A rule change in the awarding of internships to medical students essentially favours Irish students over their international classmates regardless of whether they outrank them academically.
The HSE said the change means applicants for internships who entered an Irish medical school through the Central Applications Office (CAO) will be prioritised in the first round of intern offers.
This puts non-EU applicants at an immediate disadvantage as they are required to submit their applications directly to the colleges and not the CAO.
It means international students who pay fees up to €52,500 per year to study in our medical schools are effectively shuffled to the bottom of the pile when it comes to awarding internships.
This year, 1,100 medical students are competing for just 727 internship positions. Successful completion of an internship is necessary to acquire a certificate of experience which allows a student to continue with specialist training.
One North American student who contacted the Irish Examiner said while she pays almost €40,000 per annum, exclusive of living costs, to attend medical school and ranks “in the top 10 in my class ”, she faces the prospect of not securing an internship.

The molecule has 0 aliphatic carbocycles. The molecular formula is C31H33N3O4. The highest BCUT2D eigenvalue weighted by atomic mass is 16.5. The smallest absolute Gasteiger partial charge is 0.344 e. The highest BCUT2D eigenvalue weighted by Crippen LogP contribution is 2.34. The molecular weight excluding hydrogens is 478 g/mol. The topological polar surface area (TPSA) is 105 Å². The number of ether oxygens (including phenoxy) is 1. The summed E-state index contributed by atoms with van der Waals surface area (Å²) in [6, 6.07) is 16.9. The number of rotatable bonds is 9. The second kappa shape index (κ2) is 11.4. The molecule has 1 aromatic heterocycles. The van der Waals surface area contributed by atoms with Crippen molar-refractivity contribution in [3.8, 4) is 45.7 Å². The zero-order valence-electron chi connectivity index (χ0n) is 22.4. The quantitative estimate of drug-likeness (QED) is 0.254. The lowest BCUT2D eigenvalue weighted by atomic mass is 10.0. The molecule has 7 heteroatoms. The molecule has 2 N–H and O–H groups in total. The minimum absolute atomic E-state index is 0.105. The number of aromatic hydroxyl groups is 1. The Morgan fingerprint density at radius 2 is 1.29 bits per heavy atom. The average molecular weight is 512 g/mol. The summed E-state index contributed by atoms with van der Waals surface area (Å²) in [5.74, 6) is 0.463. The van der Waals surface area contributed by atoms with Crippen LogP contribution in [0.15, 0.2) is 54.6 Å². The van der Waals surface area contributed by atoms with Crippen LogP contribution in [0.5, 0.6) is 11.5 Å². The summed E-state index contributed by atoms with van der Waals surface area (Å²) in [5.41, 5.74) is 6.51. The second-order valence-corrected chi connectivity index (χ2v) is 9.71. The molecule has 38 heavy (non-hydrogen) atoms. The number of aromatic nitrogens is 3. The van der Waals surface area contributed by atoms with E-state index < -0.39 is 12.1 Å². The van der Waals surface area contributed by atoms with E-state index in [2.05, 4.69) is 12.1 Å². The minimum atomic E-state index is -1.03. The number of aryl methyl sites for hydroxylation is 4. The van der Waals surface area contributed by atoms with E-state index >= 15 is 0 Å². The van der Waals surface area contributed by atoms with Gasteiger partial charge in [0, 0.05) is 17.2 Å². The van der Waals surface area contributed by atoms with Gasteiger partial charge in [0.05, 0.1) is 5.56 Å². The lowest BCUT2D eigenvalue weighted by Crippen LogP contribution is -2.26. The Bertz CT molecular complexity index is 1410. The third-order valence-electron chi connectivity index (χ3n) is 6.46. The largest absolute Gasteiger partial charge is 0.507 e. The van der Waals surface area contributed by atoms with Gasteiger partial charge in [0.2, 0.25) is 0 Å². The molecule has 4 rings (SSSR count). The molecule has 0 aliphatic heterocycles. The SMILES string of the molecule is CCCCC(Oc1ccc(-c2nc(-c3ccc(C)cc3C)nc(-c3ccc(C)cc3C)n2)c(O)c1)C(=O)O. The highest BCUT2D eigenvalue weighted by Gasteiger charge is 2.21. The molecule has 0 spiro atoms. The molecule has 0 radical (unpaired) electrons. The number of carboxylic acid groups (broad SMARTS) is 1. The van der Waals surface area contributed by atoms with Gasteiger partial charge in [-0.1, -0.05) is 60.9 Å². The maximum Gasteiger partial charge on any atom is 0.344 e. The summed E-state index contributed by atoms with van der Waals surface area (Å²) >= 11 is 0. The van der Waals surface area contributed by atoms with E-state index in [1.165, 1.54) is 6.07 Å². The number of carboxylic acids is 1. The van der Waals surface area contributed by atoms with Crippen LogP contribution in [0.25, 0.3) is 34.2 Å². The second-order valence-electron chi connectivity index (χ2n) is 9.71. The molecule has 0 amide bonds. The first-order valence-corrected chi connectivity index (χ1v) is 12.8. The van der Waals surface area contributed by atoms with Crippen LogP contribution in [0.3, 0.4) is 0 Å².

“This is because the HSE has now chosen not to prioritise academic achievement and qualifications, but is instead prioritising nationality and where someone attended secondary school,” she said.
The student, who is an Irish citizen, said her compatriots are paying roughly “€256,800 to €310,000 per student” to study here, including cost of living. “However, I now have to accept I may not be successful in securing a job in Ireland, even as an Irish citizen,” she said.
Overseas Medics of Ireland, a non-EU doctors’ organisation in Ireland, said it “constantly fights against the widespread discrimination and lack of transparency in the Irish health system”. This includes “lack of internship opportunities to all non-EU medical students studying in Ireland”.
A spokesperson said that the situation showed “poor planning” and a “parochial attitude” at the Department of Health, “where non-EU students were used only as cash cows”.
Commenting on the rule change, the HSE said it followed consultation with the Department of Health and would ensure, against a backdrop of a limited number of intern posts, that “all state-funded graduates may obtain full registration with the Medical Council”.
“They may then enter the training system and the health service workforce in Ireland,” the HSE said.
The HSE said the change means that applicants who entered an Irish medical school through the CAO will be prioritised in the first round of intern offers.
“Following that stage the remaining places will be offered to non-CAO/ international entry EEA [European Economic Area] applicants. The remaining available places are then offered to non-EEA applicants,” it said.
Of the 1,100 applicants applying for internships for 2015/ 2016, 784 are Irish/ EU from Irish medical schools (784), 22 are Irish/ EU from overseas medical schools (22), and 291 are non-EU from Irish medical schools.
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